What is it that makes a strategy succeed?
The way we answer this, often, is by looking back.
Why did Microsoft become what it is and dominate desktops around the world? Why are there enough Apple phones in the world for the entire population? And why is IBM still around?
Or, what makes one particular influencer popular? Why does a particular chef or singer or artist hit the big time?
Surely there are patterns we can find and copy to become successful ourselves?
But there is a problem with this. All too often, history is not a good guide. The path others took is a fragile one and sometimes crumbles away behind them.
What are your chances of starting a search engine that will compete with Google? Google has more computing power than you can imagine.
If you’re a grad student at University, what are your chances of raising the several billion needed to set up the next Google?
An article interviewing Professor Bala Balachandran has a useful way to think about your options.
Michael Porter once wrote that your have two ways in which you can stay profitable over time.
One – you can do activities different from your competitors.
Two – you can do activities differently.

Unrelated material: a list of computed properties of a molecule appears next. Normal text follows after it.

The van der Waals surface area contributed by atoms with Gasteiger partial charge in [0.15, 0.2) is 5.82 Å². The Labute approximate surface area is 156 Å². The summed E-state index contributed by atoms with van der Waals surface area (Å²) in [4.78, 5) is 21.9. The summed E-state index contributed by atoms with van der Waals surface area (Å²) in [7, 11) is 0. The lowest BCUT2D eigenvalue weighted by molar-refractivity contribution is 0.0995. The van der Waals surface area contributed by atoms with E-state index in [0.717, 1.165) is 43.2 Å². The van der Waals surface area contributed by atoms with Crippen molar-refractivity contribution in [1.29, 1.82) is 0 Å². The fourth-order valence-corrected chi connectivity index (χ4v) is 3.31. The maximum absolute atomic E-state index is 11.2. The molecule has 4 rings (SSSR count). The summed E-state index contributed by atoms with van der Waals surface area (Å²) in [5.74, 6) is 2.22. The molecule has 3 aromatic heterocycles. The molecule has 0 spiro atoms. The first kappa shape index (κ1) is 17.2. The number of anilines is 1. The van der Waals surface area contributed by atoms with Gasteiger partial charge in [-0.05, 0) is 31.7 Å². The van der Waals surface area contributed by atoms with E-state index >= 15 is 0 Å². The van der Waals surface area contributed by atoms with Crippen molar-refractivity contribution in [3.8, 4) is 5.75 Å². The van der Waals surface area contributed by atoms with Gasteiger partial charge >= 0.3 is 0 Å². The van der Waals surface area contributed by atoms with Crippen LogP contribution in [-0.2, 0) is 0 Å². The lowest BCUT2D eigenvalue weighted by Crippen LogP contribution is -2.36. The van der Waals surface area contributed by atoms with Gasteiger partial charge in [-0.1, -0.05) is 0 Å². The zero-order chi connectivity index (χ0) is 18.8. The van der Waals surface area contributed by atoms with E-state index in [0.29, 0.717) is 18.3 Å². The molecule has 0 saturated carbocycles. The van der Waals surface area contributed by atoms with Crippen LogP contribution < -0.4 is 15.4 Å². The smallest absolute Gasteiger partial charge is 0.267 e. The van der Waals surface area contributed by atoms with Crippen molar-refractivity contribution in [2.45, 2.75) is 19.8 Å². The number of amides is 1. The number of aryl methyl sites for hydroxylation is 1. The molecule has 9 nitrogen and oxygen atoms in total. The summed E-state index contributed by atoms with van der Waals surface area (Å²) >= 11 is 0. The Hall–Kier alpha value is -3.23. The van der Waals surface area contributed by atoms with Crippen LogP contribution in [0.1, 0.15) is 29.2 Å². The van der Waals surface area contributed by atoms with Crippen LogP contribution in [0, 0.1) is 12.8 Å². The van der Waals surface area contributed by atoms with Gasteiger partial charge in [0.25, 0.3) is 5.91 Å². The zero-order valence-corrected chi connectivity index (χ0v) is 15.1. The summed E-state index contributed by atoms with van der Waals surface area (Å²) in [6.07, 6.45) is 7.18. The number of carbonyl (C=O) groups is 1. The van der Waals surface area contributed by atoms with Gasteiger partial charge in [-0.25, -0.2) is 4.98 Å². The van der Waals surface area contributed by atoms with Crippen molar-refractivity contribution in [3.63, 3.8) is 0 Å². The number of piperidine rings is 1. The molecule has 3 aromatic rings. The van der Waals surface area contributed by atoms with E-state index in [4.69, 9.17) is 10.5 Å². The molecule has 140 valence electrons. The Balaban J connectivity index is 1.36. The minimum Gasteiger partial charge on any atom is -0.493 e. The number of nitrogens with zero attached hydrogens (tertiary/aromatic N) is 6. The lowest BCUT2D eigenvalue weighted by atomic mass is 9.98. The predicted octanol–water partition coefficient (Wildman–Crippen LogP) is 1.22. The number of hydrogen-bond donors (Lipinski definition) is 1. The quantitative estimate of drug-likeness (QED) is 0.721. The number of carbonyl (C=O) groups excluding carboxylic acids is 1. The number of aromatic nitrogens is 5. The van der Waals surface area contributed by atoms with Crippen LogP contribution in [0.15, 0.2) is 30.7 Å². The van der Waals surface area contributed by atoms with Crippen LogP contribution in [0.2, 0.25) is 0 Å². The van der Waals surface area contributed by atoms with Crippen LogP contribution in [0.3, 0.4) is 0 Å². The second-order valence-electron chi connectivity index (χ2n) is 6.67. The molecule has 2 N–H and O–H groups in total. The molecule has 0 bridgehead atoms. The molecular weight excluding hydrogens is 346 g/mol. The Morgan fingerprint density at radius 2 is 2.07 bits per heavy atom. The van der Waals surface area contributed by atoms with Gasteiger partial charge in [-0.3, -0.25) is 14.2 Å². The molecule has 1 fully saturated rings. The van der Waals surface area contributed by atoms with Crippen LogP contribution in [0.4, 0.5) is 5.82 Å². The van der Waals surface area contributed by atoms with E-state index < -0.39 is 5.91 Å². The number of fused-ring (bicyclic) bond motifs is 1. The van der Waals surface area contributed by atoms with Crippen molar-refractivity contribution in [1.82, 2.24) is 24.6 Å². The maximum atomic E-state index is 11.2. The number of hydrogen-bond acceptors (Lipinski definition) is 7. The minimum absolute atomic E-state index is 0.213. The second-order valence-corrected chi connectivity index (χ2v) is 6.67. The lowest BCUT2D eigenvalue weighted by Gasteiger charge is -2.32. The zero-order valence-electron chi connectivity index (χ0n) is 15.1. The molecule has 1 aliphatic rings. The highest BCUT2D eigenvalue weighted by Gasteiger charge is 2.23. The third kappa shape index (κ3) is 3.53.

Four words that stand out, two of which are the same, leaving you with three to ponder. So much packed into so little.
Porter’s emphasis was on different and differently.
Let’s say you’re in the web search business – going back to our previous example.
Bing and Yahoo are going head to head with Google. I’m not sure what’s happening with Yahoo, really, but Bing is funded by Microsoft and so has the financial muscle needed to compete with Google.
Three quarters of the world’s searches happen through Google. The others are trailing.
Because they’re doing the same activities the same way.
A minnow that some people use – although less than 1% – is duckduckgo.com. Because it does search differently.
While Google tracks everything you do and can tell you the sex of your unborn child, duckduckgo does the opposite – it sells you on how it protects your privacy.
But what’s the technology that will actually sink Google? Is it too far ahead?
Google is big. But is it bigger than the entire world? Perhaps the next Google will actually be a distributed search engine like yacy that runs on a few billion distributed computers in India and China?
Professor Balachandran steps away from Porter’s emphasis on difference and focuses on the word activities.
His point is that strategy is inseparable from the activities you do.
A strategy that does not involve action is navel gazing – no more than a dream.
And you can build a strategy around activities – whether different or differently.
This chimes with what Scott Adams says about how he became a cartoonist.
He says he was an average cartoonist, an average storyteller and knew a little about engineering.
When he put all three together, he created one of the most loved comics in the world.
Many people can do each of these three activities.
By combining them, Adams got a strategic advantage over everyone else out there.
This is a strategy that all of us can use.
Do different things – or do things differently.